October 5, 2012
Wind shear proved too much for Oscar late Friday morning, as Oscar lost all tropical characteristics. Oscar is being swept up by a large storm system over the central Atlantic Ocean, the same one that absorbed Nadine on Thursday.
While Nadine continues its reign in the Central Atlantic, Oscar has become the 15th named storm of the season. A large non-tropical storm that will influence the tropics is also gathering steam in the North Atlantic.
Tropical Depression 15 formed Wednesday midday, Oct. 3, 2012 from a tropical wave about half way between Africa and the Lesser Antilles. The system was upgraded to Tropical Storm Oscar late Wednesday evening.
In this METEOSAT wide shot of the central and eastern Atlantic taken Oct. 5, 2012, Oscar appears in the lower left, Nadine remnants appear northwest of Spain and Portugal and the non-tropical storm is seen in the upper left area.
According to Expert Senior Meteorologist Dan Kottlowski, head of the AccuWeather.com Hurricane Center, "We expect the system to maintain tropical storm strength over the next day or two."
The same large, non-tropical storm moving over the Atlantic that picked up and brought Nadine's reign to an end is also forecast to scoop up Oscar.
The system is likely to turn toward the north and then the northeast, avoiding the Leeward and Windward Islands.
There is a chance this system or its remnants could pass close to the Azores next week.
Giant, Non-Tropical Storm Forming
The large, non-tropical storm moving into position over the Atlantic could make for rough seas over much of the basin as it spins up to its full potential this weekend.
The system was organizing, growing and moving southeastward off of Newfoundland, Canada this week.
The circulation around the monster storm could grow to encompass over 2 million square miles (1,500 by 1,500 miles).
"It is not highly unusual to see big storms like this form over the oceans and it is certainly the time of the year for it," Kottlowski said.
Storms like this may not be as intense as a hurricane, but can bring tropical storm-like winds, rain and rough seas over a much-broader area.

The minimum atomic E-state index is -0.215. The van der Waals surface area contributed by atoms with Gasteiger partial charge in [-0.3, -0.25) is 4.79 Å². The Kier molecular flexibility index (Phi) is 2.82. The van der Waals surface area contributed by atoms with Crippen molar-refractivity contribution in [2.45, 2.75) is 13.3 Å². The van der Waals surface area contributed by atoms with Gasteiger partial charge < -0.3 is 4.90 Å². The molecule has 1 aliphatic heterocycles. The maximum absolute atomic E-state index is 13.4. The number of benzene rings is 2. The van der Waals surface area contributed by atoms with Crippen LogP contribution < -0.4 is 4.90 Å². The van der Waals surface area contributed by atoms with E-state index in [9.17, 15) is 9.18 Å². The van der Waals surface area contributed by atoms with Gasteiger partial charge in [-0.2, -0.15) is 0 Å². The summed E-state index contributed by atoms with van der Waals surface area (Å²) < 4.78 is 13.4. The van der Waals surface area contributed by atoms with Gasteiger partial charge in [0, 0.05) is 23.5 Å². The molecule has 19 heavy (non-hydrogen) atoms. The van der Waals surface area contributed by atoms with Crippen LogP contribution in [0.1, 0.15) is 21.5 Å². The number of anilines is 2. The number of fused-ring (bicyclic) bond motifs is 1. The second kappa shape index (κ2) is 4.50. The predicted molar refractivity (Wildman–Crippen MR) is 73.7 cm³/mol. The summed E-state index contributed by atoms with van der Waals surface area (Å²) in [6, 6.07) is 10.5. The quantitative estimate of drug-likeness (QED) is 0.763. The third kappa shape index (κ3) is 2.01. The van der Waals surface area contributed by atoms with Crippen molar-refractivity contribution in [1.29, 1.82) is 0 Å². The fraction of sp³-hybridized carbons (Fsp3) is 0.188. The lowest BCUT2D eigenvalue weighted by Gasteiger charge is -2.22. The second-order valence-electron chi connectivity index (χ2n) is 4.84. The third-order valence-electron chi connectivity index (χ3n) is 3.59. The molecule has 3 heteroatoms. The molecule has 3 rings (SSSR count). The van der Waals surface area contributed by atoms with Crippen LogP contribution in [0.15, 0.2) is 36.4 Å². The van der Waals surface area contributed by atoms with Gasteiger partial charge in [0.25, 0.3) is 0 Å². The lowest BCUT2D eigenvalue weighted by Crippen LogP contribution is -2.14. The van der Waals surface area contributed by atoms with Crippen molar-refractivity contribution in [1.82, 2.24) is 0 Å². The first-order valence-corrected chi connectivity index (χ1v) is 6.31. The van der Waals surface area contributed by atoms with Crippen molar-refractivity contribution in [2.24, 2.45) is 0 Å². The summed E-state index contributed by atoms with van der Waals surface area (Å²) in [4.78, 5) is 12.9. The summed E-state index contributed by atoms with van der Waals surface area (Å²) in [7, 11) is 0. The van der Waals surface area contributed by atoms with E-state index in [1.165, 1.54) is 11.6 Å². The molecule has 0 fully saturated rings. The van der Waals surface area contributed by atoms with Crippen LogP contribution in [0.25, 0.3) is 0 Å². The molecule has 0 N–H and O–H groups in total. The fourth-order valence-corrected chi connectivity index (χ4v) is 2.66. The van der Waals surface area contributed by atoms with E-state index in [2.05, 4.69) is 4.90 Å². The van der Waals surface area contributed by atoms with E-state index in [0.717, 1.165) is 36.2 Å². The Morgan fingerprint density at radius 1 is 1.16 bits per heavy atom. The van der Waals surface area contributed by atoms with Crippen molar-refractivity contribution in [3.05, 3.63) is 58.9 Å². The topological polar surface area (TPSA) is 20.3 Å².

The non-tropical system itself could bring more rough conditions to the Azores than Nadine did the first time and the second time, as well as any impact from Oscar.
The non-tropical storm could eventually extend impact in the form of gusty winds and areas of heavy rain to the United Kingdom and part of Europe, before diminishing during week two of October.
The storm will be centered farther east and will not be as intense as 1991's Halloween Nor'easter, also known as the "Perfect Storm."
This GOES satellite image of the "Perfect Storm" was taken on October 30, 1991.
That system absorbed energy from Hurricane Grace and turned into a real monster along the Atlantic Coast of North America with powerful winds, rough seas and coastal flooding lasting nearly a week.
An unusually strong push of cool air for early September will move southward along the Atlantic Seaboard into the Labor Day weekend, before July-like heat returns by next week.
While lulls in tropical activity in the Atlantic will continue, a rapid end to the hurricane season in September does not always occur during an El Nino.
After heat has dominated headlines this summer, cool air has finally taken control of the northern half of Europe with no signs of departing anytime soon.
Steering winds could take Ignacio, as a remnant storm, into the southeastern arm of Alaska or British Columbia during the middle days of next week.
While Tropical Storm Kevin will stay well away from Mexico, its moisture will still lead to an increase in showers and thunderstorms from Baja California to the Four Corners region of the United States.
A stormy weather pattern will prevail through September across much of southern South America.
Long Island NY (1821)
Long Island hurricane of 1821 struck western Long Island. The storm affected a densely populated area where weather observers were common.
Tampa, FL (1935)
The "Labor Day" hurricane hit Tampa, killing 400 people. Earlier, this intense storm had a center barometric pressure of 26.35 inches - the lowest recorded sea level pressure in the Western Hemisphere.
Denver, CO (1961)
Earliest snow on record; a total of 4.2 inches. A great storm raged at high elevations with 2-3 feet of snow closing roads on Labor Day weekend.